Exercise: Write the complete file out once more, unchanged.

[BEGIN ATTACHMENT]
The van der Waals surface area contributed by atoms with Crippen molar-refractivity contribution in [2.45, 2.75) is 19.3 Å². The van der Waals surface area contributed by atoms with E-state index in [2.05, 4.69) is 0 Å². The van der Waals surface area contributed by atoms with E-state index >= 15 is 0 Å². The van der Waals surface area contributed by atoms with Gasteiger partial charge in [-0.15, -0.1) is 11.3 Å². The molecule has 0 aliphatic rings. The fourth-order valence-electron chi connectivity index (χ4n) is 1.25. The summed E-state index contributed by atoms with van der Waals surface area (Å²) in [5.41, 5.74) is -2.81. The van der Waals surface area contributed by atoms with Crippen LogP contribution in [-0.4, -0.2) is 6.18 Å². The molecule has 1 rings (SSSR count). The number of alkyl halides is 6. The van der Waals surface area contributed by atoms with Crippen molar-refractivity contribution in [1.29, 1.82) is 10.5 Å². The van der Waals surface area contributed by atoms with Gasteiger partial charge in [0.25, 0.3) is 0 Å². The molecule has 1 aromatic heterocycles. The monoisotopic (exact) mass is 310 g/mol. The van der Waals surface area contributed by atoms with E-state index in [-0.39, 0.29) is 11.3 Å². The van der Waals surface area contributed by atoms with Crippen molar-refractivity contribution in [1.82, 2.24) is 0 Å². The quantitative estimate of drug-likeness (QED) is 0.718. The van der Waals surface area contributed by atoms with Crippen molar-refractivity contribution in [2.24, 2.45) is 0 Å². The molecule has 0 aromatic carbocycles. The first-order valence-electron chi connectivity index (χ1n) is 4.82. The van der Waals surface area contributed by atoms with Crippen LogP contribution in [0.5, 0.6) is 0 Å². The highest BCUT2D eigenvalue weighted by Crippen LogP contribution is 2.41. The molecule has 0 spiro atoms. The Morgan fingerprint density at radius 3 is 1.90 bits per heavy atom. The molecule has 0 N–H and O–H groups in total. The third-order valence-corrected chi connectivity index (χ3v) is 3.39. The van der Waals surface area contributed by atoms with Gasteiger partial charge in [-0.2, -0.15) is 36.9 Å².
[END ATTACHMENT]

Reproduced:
The van der Waals surface area contributed by atoms with Crippen molar-refractivity contribution in [2.45, 2.75) is 19.3 Å². The van der Waals surface area contributed by atoms with E-state index in [2.05, 4.69) is 0 Å². The van der Waals surface area contributed by atoms with E-state index >= 15 is 0 Å². The van der Waals surface area contributed by atoms with Gasteiger partial charge in [-0.15, -0.1) is 11.3 Å². The molecule has 0 aliphatic rings. The fourth-order valence-electron chi connectivity index (χ4n) is 1.25. The summed E-state index contributed by atoms with van der Waals surface area (Å²) in [5.41, 5.74) is -2.81. The van der Waals surface area contributed by atoms with Crippen LogP contribution in [-0.4, -0.2) is 6.18 Å². The molecule has 1 rings (SSSR count). The number of alkyl halides is 6. The van der Waals surface area contributed by atoms with Crippen molar-refractivity contribution in [1.29, 1.82) is 10.5 Å². The van der Waals surface area contributed by atoms with Gasteiger partial charge in [0.25, 0.3) is 0 Å². The molecule has 1 aromatic heterocycles. The monoisotopic (exact) mass is 310 g/mol. The van der Waals surface area contributed by atoms with E-state index in [-0.39, 0.29) is 11.3 Å². The van der Waals surface area contributed by atoms with Crippen molar-refractivity contribution in [1.82, 2.24) is 0 Å². The quantitative estimate of drug-likeness (QED) is 0.718. The van der Waals surface area contributed by atoms with Crippen molar-refractivity contribution in [2.24, 2.45) is 0 Å². The molecule has 0 aromatic carbocycles. The first-order valence-electron chi connectivity index (χ1n) is 4.82. The van der Waals surface area contributed by atoms with Crippen LogP contribution in [0.5, 0.6) is 0 Å². The highest BCUT2D eigenvalue weighted by Crippen LogP contribution is 2.41. The molecule has 0 spiro atoms. The Morgan fingerprint density at radius 3 is 1.90 bits per heavy atom. The molecule has 0 N–H and O–H groups in total. The third-order valence-corrected chi connectivity index (χ3v) is 3.39. The van der Waals surface area contributed by atoms with Gasteiger partial charge in [-0.2, -0.15) is 36.9 Å².